The sun is setting over Ninja Hill in the small town of Starksboro, the crickets are chirping their summertime symphony and the fireflies are dancing on top of the fresh Vermont grass. Eighteen anxious students scramble from their eco-friendly cabins with flash lights and journals in hand and march down the dusty rock path to the Hay Barn for the first official meeting of camp. The students enter the barn to find a blank white dry erase board surrounded by an inviting circle of purple yoga mats. The staff is huddled-up arm in arm, giggling on the side of the room with their matching mesh t-shirts. Anxiously the students situate themselves on the mats and wait for the meeting to begin. Silent questions such as “What are we going to do here?” “ Should I have brought an extra toothbrush?” “What if people don’t like me?” fill the room with a rigidity and stiffness.
Gently, the staff joins the students in the circle while one walks over to the dry erase board with a black marker and writes the question:
Who do you want to be when you grow up?
This is the essence of The Vermont Institute on Health and Wellness (VIHW), a unique two week camp that aims to help teenagers, from Vermont and beyond, to discover their authentic interests and support them in finding healthy ways to express themselves in the world. VIHW was founded in 2007, with its first summer program taking place in 2008 with a group of twelve students, and it has been growing steadily ever since. Participants learn about wellness, healing modalities, and self-health through workshops, experiential learning, group discussions, reflective journaling, and play. Student demand has not only led to the growth of the summer camp, but also to the creation of an autumn reunion for staff and students. A VIHW winter program is also in the works.
During the summer weeks spent at VIHW, campers contribute to the creation of a community – a space that fosters students’ transformation into their true, unique, and celebrated selves. Austen Erickson, one of VIHW’s graduates, writes of his experience as a member of the camp community:
Within this safe culture, I made close friends very fast, it was very special to connect with so many people in this way. I think that the most important thing that I learned while at VIHW is that being yourself is essential to being happy and healthy.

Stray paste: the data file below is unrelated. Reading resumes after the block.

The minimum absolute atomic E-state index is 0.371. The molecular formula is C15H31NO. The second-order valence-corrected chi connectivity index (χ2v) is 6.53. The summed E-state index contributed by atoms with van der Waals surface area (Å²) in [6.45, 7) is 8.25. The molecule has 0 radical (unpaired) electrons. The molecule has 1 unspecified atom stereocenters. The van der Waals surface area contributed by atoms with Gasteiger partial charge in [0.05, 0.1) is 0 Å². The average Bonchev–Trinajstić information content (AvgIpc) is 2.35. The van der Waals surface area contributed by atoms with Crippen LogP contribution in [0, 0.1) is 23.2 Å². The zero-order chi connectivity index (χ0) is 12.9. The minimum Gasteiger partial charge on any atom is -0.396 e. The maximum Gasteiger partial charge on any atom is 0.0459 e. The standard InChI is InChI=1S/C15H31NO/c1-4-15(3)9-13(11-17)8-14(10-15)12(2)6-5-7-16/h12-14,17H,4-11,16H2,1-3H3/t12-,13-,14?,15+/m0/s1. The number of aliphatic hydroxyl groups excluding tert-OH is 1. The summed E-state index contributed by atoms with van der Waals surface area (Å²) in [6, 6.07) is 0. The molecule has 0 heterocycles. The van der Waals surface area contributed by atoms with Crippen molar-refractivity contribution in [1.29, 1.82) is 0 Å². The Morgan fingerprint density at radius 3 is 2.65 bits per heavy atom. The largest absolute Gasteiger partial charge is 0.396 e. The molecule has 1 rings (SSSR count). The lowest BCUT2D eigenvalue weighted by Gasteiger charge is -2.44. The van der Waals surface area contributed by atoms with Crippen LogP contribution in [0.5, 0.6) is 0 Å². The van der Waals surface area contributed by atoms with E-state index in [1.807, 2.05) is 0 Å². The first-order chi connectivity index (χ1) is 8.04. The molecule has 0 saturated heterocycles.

But how is this kind of transformational community created?
It begins with the staff. The staff is comprised of a diverse group of compassionate and committed individuals with training in fields such as yoga, conflict resolution and mediation, leadership, nutrition, life-coaching, massage therapy, theatre, and alternative medicine. This variety means students have all the more chances to step outside their comfort zones as they try new foods, new exercises, unfamiliar healing modalities, and novel activities for creative expression.
The staff creates a space, but the students are what shape it. The students practice breathing exercises, go on an herb-walk with a clinical herbalist, and learn how to find cooking ingredients in their own backyards. They practice Kripalu yoga, Acro-Yoga and Laughter Yoga – and they take dance and theatrical improvisation classes. They take a workshop on effective communication and conflict resolution and meditate with a Buddhist monk. They are pushed to their physical limit by a “Fit Rebel,” and then they take a workshop about healthy communities and community organizing! They share their unique gifts in a group talent show, and finish with a dance party.
Sound esoteric and weird? This incredibly diverse group of experiences create a fertile learning ground for the students to discover what they are truly interested and passionate about in the world. It opens the doors for the students to open their minds and hearts to create a life for themselves that aligns with their authentic passions and dreams.
Back in the chaos of school and life, I was able to be clear with myself as to what I wanted and what was best for me. I actually made some pretty big decisions for myself and have been more conscious as to how I treat other people, my body, and myself.
–Erickson, after returning home from VIHW.
Daniel Gilbert, Harvard professor and author of Stumbling on Happiness, sums it up nicely through his observation:
Once we have an experience, we are therefore unable to see the world as we did before.
The opportunity for this kind of experience is available for students at VIHW.
Authors: Dani Bois, Katie Sereika, Jen Taylor
Edited by Jeff Mandell, Director of the Vermont Institute on Health and Wellness